Amy Burtaine knows that talking about racism or sexism or any social justice issue may be difficult, but as coordinator of Interactive Theatre Carolina she aims to make the discussion a little bit easier and a lot more accessible.
“People like Interactive Theatre Carolina because it is engaging,” Burtaine says. “The subject matter may be hard, but the means of exploration is fun.”
Interactive Theatre Carolina uses scripted and improvisational performances to promote discussions about health, wellness and social justice issues. A typical show starts with cast members performing a scripted scene in which the characters experience conflict.
The scene ends in crisis for all the characters. From this point, the show takes one of several turns. Often, audience members will be invited on stage to try to change the behavior of the characters. Other times, audience members may ask characters questions about what they did in the scene and why they did it.
At the end of the performance, Burtaine and other facilitators lead the audience in a discussion about the issues presented. An expert on the topic often participates.
Knowing that these tough issues can’t be solved in an hour, Burtaine says the goal is to get audience members to reflect on hard topics and then connect audience members to helpful resources on and off campus.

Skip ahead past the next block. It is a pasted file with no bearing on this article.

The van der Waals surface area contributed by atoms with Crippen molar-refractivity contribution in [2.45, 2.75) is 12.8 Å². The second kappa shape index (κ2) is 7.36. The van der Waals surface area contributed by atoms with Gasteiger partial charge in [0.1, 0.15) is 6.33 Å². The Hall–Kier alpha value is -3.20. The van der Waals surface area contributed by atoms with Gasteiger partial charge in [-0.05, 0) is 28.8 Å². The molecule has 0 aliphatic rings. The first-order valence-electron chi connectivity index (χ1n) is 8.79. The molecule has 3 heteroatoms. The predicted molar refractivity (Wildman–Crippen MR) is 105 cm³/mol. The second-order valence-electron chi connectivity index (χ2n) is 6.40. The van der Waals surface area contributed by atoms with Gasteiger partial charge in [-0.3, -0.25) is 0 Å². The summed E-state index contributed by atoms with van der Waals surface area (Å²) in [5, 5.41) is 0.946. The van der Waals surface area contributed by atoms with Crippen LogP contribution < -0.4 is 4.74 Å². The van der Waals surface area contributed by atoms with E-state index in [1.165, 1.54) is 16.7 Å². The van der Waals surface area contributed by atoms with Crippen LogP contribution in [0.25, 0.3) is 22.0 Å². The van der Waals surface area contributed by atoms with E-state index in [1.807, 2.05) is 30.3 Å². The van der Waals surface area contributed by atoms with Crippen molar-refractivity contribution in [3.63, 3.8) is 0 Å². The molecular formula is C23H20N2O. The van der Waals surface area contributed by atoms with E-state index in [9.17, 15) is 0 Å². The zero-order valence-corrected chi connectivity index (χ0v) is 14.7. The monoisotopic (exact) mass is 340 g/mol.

As coordinator for nearly two years, Burtaine says she has always had a passion for social justice issues and was turned onto theater in high school. She has more than 20 years of experience in theater and has worked nationally and internationally in theater and education projects, including training with Augusto Boal’s Theatre of the Oppressed in Brazil, where the techniques of theater practiced by ITC originated.
Burtaine says UNC is a perfect place for Interactive Theatre Carolina to exist because the discussions it generates strengthens the community.
“Here, as everywhere, we need to talk about these hard issues even though we don’t want to,” Burtaine says. “In ITC, we always say that one of the first steps in creating change is to recognize what’s going on, name it and talk about it.”